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Scientists propose to weaken sunlight to prevent global warming



A technique known as a stratospheric aerosol injection (SAI) could reduce the rate of global warming by half, says research by scientists at Harvard and Yale universities. His idea would involve spraying large amounts of sulphate particles into the Earth's lower stratosphere at an altitude of 20 kilometers.

Scientists say they will disperse the sulphates using balloons or planes designed to reach high altitudes, or large maritime naval verses. However, they allowed themselves to know that the technique is, up to now, purely hypothetical. There is no appropriate technology or aircraft to perform this experiment, but the team says the system can be created within 15 years.

The cost of starting the UPS is estimated at $ 3.5 billion (USD) with operating costs of $ 2.25 billion a year.

The report acknowledges that it is a hypothetical deployment, but that its creation is possible.

We do not make judgments about the suitability of the UPS. We simply show that the hypothetical deployment program starting at age 15, though very uncertain and ambitious, would actually be technically possible from an engineering perspective. It would also be very cheap.

The team admits there will be extreme risk with the system, as it would be necessary to coordinate between multiple countries in both hemispheres. In addition, they say SAI techniques can endanger agriculture, cause droughts, or cause extreme weather.

Dr. Gargoyle Wagner of the Harvard Graduate School of Engineering and co-author of the study said:

Given the potential benefits of halving projected increases in radiological coercion from a given date, these figures refer to the incredible solar geoengineering economy. Dozens of countries could finance such a program, and the technology needed is not particularly exotic.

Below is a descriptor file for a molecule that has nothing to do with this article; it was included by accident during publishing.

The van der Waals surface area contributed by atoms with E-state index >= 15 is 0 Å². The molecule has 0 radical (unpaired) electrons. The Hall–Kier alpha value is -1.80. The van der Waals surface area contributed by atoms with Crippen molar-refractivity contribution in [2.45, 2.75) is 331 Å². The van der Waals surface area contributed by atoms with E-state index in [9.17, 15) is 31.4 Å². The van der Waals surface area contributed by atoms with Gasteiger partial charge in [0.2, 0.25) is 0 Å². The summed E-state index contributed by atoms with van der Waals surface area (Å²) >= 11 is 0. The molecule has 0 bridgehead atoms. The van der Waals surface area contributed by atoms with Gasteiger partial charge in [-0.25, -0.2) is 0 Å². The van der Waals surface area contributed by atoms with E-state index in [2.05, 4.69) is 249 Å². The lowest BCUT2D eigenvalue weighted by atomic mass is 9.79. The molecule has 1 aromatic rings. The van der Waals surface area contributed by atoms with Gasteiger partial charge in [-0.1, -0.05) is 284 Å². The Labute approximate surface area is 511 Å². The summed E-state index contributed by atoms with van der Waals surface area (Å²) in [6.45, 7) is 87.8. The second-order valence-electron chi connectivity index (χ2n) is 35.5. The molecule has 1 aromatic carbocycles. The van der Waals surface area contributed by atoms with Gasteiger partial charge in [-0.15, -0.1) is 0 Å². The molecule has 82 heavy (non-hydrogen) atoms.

The proposals also do not address the issue of increased greenhouse gas emissions, which are one of the main reasons for global warming.

Votes against

Philip Thalmann, from École Polytechnique Fédérale de Lausanne, an expert on climate change economics, said the system would be very expensive and much more risky in the long run.

David Archer, from the Department of Geophysical Sciences at the University of Chicago, said:

The problem with the engineering climate in this way is that it is only temporary assistance to bands that cover a problem that will remain essentially forever. It will be tempting to continue to delay the purity of our energy system, but we will leave the planet in the form of life support. If the next generation does not pay the climate change bill, they will receive all our heating at once.

The project is not approved by a government or authority, and further research will be required to verify its validity.

The results of the research were published in the scientific journal Environmental Research Letters.


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